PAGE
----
Monday, February 13, 2023

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FY23 Q2: Financial Lines Update

The overall financial lines premium pool increased by 20% annually to $5B in 2022. For the first time in many years, the market is now broadly returning to profitability. The reported Combined Operating Ratios (CORs) of leading insurers have improved consistently across the market, reporting net CORs of 80%. Because of the new capacity selectively entering the market, risks are increasingly becoming divided into two tiers; those in profitable sectors where there is a clear appetite for insurers to grow again and others where there is limited to no competition on pricing and restricted capacity. Industry sectors that have low loss ratios and buyers that experienced the highest rate increases over the last few years were the first to see the benefits of a softening market during the last quarter.

From a claims perspective, overall reported financial lines’ gross loss ratios vastly improved to 65% in FY22 for Australian insurers (100% in FY21). Insurers will need to delicately manage the transitioning market as sustained inflation, higher claims and expected rate reductions could put pressure back on profitability.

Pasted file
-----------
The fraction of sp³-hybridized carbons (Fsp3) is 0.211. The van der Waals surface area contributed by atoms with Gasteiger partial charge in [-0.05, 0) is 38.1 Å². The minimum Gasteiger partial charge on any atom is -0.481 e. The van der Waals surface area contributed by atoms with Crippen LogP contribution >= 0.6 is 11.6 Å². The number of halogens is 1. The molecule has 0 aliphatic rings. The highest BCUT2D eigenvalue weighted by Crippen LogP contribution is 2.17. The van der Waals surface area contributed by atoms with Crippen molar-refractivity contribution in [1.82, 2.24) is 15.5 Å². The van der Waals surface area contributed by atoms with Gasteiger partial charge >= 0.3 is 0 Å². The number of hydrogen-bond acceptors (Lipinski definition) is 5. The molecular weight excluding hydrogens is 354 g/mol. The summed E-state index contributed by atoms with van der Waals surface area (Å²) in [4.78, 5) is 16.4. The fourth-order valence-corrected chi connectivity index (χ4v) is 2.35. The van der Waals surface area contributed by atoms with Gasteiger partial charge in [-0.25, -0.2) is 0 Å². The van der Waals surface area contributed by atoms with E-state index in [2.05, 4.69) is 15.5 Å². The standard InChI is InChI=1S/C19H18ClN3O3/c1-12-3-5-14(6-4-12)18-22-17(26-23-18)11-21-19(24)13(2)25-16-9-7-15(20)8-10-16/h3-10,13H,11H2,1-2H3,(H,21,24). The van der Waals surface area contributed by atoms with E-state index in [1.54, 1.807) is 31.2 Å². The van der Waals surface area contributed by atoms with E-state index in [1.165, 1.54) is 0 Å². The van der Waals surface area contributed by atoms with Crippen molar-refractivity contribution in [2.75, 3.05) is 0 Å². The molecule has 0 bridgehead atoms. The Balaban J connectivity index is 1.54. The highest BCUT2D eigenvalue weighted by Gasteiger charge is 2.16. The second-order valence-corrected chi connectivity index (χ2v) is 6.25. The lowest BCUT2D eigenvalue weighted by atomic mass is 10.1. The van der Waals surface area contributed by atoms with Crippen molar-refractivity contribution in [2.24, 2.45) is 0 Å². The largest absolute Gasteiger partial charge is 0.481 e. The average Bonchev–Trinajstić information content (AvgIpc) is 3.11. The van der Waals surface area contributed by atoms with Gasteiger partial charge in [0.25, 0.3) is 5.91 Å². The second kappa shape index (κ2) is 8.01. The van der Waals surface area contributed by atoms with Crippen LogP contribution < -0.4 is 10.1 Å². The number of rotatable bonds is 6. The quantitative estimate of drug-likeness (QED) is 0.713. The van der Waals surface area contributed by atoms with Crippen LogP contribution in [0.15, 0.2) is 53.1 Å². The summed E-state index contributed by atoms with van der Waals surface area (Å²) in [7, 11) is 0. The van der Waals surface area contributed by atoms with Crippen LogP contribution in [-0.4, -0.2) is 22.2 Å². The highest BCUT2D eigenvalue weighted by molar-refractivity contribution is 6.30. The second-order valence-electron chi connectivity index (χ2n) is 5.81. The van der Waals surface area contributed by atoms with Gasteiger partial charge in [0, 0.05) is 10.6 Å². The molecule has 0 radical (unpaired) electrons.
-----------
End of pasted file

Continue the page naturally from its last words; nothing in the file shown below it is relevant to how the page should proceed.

Directors & Officers Liability

In Q2 we saw renewal pricing continue to transition away from increases for primary layers on Directors & Officers (D&O) liability coverage for publicly traded companies to flat renewals. When competing insurers can be leveraged, premium reductions are increasingly achievable, particularly on excess layer programs.  Due to a low level of transaction business, including IPOs, insurers were behind on their year-end budgets which resulted in competitive pricing and favourable buying conditions. We expect reductions in premiums to become prevalent for certain renewals throughout 2023 due to strong competition from both legacy insurers and new entrants.  Insurers are typically comfortable with current capacity and limit attachment points, and they are more open to removing coverage restrictions applied during the hard market.


Management Liability programs (private enterprise) experienced moderate rate increases in Q2. The corporate entity coverages including Crime, Employment Practices Liability, Statutory Liability, and Tax Audit continue to trigger most claims. We expect new market entrants in 2023 which should increase competition and stabilise renewal premiums.


Professional Indemnity

We witnessed a two-tiered market across a significant portion of the Professional Indemnity (PI) landscape, with in-appetite professions targeted for insurer growth experiencing flat or decreased pricing with plenty of competition from Australian PI insurers.  Challenging, poor-performing, or out-of-appetite risks (e.g., large Accountants, Financial Planners, Lawyers, Valuers, Mortgage Brokers, and Construction professionals) continue to experience increased rates and capacity restrictions, although these conditions have moderated from previous periods.